Hyperreal numbers: infinities and infinitesimals - "In 1976, Jerome Keisler, a student of the famous logician Tarski, published this elementary textbook that teaches calculus using hyperreal numbers. Now it's free, with a Creative Commons copyright!" (pdf—25mb :) [more inside]
The power of math: 17 Equations That Changed the World - a one table summary of the book by Ian Stewart FRS. Business Insider gives its interpretation of the importance of each equation. Brain pickings (2012) on this book and equations, and another extract from the book. [more inside]
Geogebra is an interactive geometry tool which started as a free clone of Geometer's Sketchpad, but is now also an algebra, statistics and calculus tool. It is available for download for Windows, Mac, Linux, iOS and Android, or as a web app. [more inside]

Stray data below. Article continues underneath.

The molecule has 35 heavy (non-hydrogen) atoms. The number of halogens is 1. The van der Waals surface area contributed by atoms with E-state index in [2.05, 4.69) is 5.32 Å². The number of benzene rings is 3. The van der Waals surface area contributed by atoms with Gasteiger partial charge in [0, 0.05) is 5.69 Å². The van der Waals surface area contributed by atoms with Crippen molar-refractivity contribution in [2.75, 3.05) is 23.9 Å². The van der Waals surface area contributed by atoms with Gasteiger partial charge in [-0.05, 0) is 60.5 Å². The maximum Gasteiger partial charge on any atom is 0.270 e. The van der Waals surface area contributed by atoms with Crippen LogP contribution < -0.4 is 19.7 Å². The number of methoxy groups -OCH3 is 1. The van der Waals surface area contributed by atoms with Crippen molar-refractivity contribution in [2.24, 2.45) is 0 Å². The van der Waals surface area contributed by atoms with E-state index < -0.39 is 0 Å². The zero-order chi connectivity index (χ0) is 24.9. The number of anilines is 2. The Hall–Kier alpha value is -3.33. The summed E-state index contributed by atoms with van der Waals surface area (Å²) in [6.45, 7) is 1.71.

How To Fold a Julia Fractal. A beautiful interactive introduction to complex numbers, fractals and waves. (Requires WebGL). To Infinity And Beyond is a similar introduction to calculus.
Every film Pixar has produced has landed in the top fifty highest-grossing animated films of all time. What's their secret? Mathematics. Oh, and 22 Rules of Storytelling. [more inside]
There were ways to find the tangent to a curve, and the area under one, in an ad hoc manner before the birth of calculus. It was even known that these two were inverses of each other.
Calculus of Averages - Newton and Archimedes did not possess this knowledge. No mathematics professor today can provide this knowledge and depth of understanding. Author John Gabriel maintains a blog, Friend of Wisdom, and contributes articles such as Are real numbers uncountable? to Google's Knol project.
MathTV is a real problem solver for many. It is also found on YouTube, and is free. Here is some background.